Wednesday, March 8, 2017

Join Me and Melissa Hartwig This Saturday

expowest_meetAre you headed to the Expo West this weekend? Join me this Saturday, March 11th, from 12:00-1:00 P.M. PST when I’m teaming up with my friend, Melissa Hartwig of Whole30®, for a full hour of Meet and Greet (booth H1013). And just to add to the fun, the first 50 people who show up will walk away with a free Primal Kitchen® Whole30® Approved item.

And no worries if you can’t make it to the Expo. Join Melissa and I on the Primal Kitchen Facebook page for a Facebook Live chat at 11:45 A.M. PST this Saturday, when we’ll talk about the show and my brand new Whole30® Approved products—Egg-Free Mayo as well as Green Goddess and Caesar Dressings.  You won’t want to miss it.

I’ll look forward to meeting the Primal crowd this Saturday. Grok on, everybody!

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10 Uncommon Exercises For Maintaining Strength, Agility, and Power With Age

Inline_Moves_AgeThe older you get, the more important strength, agility, power, and lean mass become—and the greater the risk of their decline. This isn’t how most people approach old age. They expect strength and all the other trappings of physical capacity to degenerate, and so they do. It’s what happens all around us, every day. Seniors are feeble, right?

The weight room is scary for a lot of people. Hell, even able-bodied youngsters in the prime of their lives shy away from lifting heavy things. So, first things first: Seniors should definitely strength train. If you’re unsure of your form and capabilities, find a trainer who works with older folks and ensure your safety. Just get out there.

But it’s not the only way. If, for whatever reason, you can’t or won’t do traditional strength training, or you just want to diversify your training arsenal, I’ve come up with several uncommon exercises and activities to help you stay strong, agile, fit, and powerful as you age.

Let’s go:

Taking the Stairs

Stair climbing performance is a powerful predictor of resilience in the elderly—how well they bounce back from health incidents. In older adults undergoing abdominal surgery, stair climbing performance is the single best predictor of peri-operative complications. Same goes for postoperative cardiopulmonary complications, complications following lung cancer surgery, and many others.

Unlike some other, more isolated performance tests used to indicate health or mortality risk (like walking speed or handgrip strength) stair walking is a robust, compound movement that requires coordination, balance, and strong  glutes, quads, and hamstrings. Training the stairs will likely transfer over to the health conditions it associates with, whereas increasing grip strength or forcing yourself to walk faster probably doesn’t.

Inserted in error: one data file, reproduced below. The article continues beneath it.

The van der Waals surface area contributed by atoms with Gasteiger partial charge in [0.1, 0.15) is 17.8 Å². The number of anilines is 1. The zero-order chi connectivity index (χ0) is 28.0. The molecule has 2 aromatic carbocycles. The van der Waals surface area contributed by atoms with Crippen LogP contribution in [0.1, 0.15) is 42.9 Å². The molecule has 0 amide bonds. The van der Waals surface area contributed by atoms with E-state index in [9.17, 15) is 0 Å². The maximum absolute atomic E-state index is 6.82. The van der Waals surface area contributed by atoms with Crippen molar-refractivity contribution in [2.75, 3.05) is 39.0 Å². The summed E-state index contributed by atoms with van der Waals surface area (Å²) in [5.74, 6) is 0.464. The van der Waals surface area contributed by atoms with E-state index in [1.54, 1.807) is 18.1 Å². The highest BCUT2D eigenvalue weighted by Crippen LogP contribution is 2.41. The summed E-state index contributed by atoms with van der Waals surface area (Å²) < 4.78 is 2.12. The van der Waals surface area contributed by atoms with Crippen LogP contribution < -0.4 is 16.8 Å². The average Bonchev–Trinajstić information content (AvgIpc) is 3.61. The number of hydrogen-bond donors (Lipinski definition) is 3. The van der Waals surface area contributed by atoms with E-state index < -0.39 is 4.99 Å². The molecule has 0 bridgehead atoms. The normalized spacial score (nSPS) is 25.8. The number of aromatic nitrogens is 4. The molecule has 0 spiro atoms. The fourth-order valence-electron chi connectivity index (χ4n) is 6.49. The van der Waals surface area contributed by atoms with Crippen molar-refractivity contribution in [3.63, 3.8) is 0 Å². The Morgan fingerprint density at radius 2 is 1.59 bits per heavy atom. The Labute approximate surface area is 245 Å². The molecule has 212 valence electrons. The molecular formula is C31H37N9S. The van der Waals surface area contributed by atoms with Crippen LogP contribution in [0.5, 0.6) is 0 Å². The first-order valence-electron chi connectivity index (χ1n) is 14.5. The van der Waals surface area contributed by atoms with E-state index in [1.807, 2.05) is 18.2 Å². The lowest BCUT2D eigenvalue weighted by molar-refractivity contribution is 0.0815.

In chronic stroke patients, regular stair training (30 minutes a day, 5 days a week for 4 weeks) improved postural control and balance.

You can start by taking the stairs whenever possible. Skip the elevator. And if you get overly tired with a few flights to go, you can hop over to the elevator and finish out your ascent.

Consider adding weight when regular stairs get too easy.

Dancing

Dancing isn’t just fun. It can be a potent training tool, too. And everything seems to work. Whether it’s Turkish folk, traditional Thai dance, Scottish country dance, or line dancing, dancing can really incease functional capacity and even strength in older adults.

It may even build muscle. An 8-week ballroom dancing regimen led to minor leg hypertrophy in older women.

There are tons of ways to incorporate dance. Take a class and learn to really dance. Put on your favorite playlist in the morning and rock out in your kitchen (that’s my favorite). Play one of the motion-sensing dancing video games with a grateful child.

Jumping

For most older people, jumping is a huge hurdle. Many have long ago accepted that they’ll no longer jump. Steps become looming obstacles. The prospect of jumping up onto, over, or—heaven forbid—down from objects is difficult to fathom when you’re worried about breaking or tearing something.

Turns out that facing those fears and engaging in jump training can actually improve strength and functional capacity (rising from a chair) in elderly women.

Hopping

It really doesn’t take very much, especially if your starting place is little to no exercise. Hopping in place, just enough to leave the ground, for 20-40 reps is enough to strengthen elderly bone and muscle while improving balance and general agility. I’m serious, by the way: not even an inch off the ground works. Just take a look at this video for a visual. Grandma/pa can absolutely handle that.

An 11-week bilateral hopping program with progressive intensity improved neuromuscular function in older men, allowing them to jump higher and absorb impact more efficiently.

Tai Chi